Money Forward is a text book example. Not only is Kanda ex-BoJ, its platform works across the Japanese financial services universe and is institution agnostic. Moreover, several financial institutions were key investors in the fintech’s initial public offering – the first for a Japanese fintech - in September.
“I think the BoJ sees it as very important to change the conservative culture of Japanese banking and the senior executives in Japanese fintechs are very credible people – and many have worked at foreign institutions,” Kanda said.
“But I think also we believe – and BoJ and FSA believes – we have to move faster in Japan.”
That point was reinforced in a report by UBS Japan called “Japan Bank Revolution: Open APIs to bring a new world”.
APIs – application programming interfaces – are a set of functions and procedures which enable apps to access data or other services. In this context, “open APIs” are a mechanism for non-banks, fintechs or otherwise, to integrate with a bank or a bank’s data or services on behalf of a customer.
In many markets, including Japan, regulators are forcing banks to accept open API protocols. According to UBS, future scenarios for banking business models could include a shift to 'dumb pipe' status, locking in, and re-bundling.
“Of these, we think re-bundling will look attractive to many banks. We note though that in any of these scenarios operations would need to be made more efficient through far-reaching revision of existing channels,” UBS said.
It may be though Japan’s particular corporate culture may be an advantage in the next phase of deeper cooperation between would-be disruptors and the potentially disrupted.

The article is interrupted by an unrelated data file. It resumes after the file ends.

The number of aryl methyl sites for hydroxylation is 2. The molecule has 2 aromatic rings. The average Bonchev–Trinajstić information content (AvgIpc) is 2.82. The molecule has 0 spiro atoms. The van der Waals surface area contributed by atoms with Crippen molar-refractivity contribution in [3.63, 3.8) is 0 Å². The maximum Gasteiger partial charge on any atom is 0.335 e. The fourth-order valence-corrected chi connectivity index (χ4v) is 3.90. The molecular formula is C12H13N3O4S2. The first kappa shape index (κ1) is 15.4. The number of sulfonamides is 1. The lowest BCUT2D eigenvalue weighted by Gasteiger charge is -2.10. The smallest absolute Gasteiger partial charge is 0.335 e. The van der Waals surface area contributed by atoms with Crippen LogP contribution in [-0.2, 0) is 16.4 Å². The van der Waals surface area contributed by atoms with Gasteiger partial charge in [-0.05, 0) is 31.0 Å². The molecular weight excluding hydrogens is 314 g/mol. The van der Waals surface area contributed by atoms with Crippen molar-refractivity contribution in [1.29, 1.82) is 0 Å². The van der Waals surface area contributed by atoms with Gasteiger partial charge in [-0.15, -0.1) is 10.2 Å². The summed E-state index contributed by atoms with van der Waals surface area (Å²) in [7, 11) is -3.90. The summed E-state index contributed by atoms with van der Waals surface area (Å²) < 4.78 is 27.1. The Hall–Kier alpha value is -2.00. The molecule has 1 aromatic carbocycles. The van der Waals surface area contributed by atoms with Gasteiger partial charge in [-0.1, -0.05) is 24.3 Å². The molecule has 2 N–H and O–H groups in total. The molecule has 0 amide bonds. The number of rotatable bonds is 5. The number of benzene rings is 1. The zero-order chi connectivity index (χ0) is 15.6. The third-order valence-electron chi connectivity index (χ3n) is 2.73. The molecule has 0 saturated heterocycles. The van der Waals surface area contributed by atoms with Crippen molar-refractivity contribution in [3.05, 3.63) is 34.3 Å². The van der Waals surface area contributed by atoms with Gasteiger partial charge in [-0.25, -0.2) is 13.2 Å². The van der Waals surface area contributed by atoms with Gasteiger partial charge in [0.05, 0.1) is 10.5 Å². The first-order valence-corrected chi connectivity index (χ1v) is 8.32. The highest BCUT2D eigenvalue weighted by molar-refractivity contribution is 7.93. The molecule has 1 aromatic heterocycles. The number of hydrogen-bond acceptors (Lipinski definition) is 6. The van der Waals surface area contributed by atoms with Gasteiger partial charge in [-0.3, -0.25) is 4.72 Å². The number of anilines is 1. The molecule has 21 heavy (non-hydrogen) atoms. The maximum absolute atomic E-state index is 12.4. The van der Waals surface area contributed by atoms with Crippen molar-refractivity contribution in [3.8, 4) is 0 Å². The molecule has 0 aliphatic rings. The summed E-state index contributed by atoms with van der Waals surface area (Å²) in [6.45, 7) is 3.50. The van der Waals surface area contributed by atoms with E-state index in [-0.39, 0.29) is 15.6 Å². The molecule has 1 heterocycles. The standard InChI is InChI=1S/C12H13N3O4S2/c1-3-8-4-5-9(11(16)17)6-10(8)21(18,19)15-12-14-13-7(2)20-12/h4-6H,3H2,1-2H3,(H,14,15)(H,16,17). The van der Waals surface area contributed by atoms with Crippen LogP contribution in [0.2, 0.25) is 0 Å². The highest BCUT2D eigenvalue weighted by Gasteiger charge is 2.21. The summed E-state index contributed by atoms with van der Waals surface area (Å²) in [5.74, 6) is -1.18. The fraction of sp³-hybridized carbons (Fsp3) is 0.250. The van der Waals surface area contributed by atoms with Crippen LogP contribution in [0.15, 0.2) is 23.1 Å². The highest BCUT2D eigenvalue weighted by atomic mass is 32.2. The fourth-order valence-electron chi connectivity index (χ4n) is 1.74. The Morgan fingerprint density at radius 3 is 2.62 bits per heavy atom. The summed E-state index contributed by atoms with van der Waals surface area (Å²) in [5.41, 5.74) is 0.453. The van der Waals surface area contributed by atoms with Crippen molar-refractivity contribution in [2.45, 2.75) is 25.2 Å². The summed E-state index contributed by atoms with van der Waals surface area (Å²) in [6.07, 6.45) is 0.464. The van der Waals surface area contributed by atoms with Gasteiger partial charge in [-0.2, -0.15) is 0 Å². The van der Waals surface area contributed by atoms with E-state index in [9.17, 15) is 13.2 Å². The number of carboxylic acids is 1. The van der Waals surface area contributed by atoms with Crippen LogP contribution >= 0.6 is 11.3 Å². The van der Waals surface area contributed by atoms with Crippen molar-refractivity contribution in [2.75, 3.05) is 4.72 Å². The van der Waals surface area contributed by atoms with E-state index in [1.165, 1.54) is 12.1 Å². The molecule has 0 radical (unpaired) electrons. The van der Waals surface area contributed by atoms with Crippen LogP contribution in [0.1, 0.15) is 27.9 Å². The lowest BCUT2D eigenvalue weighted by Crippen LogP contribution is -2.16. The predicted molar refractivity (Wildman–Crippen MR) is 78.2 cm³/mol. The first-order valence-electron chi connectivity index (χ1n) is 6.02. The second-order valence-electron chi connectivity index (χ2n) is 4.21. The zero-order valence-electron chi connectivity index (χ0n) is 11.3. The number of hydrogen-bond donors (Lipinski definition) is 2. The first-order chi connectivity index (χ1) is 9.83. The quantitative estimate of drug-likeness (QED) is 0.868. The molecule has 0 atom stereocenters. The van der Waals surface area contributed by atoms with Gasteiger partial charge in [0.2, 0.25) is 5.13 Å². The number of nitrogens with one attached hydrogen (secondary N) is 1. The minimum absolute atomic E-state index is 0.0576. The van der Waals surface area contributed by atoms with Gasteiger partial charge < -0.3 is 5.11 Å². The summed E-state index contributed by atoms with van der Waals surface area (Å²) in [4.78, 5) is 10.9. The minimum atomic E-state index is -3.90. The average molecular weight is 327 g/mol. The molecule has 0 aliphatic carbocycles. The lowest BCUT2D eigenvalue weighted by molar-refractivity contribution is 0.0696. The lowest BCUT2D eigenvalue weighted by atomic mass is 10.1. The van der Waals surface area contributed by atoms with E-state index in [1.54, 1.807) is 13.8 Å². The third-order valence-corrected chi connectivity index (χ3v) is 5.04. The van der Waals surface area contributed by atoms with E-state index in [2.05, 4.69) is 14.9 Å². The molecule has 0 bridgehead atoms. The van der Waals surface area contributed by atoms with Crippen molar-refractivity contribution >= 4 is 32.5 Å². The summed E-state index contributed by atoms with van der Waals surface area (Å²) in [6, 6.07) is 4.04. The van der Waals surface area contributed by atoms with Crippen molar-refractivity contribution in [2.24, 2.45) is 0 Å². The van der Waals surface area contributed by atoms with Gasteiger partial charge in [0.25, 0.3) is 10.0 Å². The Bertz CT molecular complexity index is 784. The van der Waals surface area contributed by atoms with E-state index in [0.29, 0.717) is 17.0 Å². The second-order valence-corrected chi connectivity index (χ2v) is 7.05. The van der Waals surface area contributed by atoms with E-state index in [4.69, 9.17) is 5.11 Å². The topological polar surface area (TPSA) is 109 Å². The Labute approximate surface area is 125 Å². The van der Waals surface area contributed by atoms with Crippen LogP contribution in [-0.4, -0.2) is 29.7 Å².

There are natural complementarities between fintechs which offer innovation but lack scale, data and public confidence; and incumbent institutions which have these attributes but are to various degrees entrenched in legacy systems and processes.
Model of cooperation
A really interesting perspective comes from Australian Paul Chapman, chief executive and founder of Moneytree, a Tokyo-based fintech which offers personal financial management, a financial data API platform and small/medium business financial data management.
Like Money Forward, enterprise clients include the major Japanese banking groups and MasterCard. It is also expanding in Australia.
In a presentation to the recent Australia Japan Business Cooperation Committee conference, Chapman argued “an API service obviates the need to develop existing functionality from scratch. This reduces development time and costs significantly and also makes it possible to incorporate features you otherwise do not have the resources or expertise to develop”.
Speaking to bluenotes Chapman expanded on the theme saying Moneytree was already working closely with all the major Japanese banks, some regionals and a total of nine financial institutions.
“I think, looking ahead, the model of cooperation will work everywhere – but particularly in Japan,” he said.
“Banks have all the customers and have all the trust. For a fintech, these are very expensive things to acquire. The challenge is banks are actually not that close to their customers and that’s where innovation and fintechs come in with highly mobile, very customer-focused solutions.”
Chapman said banks globally are becoming more aware of this but there is clearly a variation between banks which think it might be enough to hire more technology experts or set up innovation labs and those who are comfortable with deeper partnerships.
“Fintechs are faster and fintechs are cheaper and no one company can do everything,” he said.
Chapman said Japan has actually stolen a march on many markets with regulators actively pushing the traditional industry towards innovative partnerships – something the UBS report supports.
Japan actually does have an economic history of rapid advancement followed by stasis – even ossification – and there are many now who believe the country is actually suited to leapfrogging other advanced markets in monetising the cooperation of innovators like fintechs with data and customer-rich incumbents.
Perhaps the major challenge for Japan will be turning the domestic opportunity into a global one.
After all, another lesson of history is while Sony, Toyota and Uniqlo are major global brands, the vast majority of Japanese companies – and the most inefficient – are simply focussed on the domestic market. One large but isolated - and shrinking.
Andrew Cornell is managing editor at bluenotes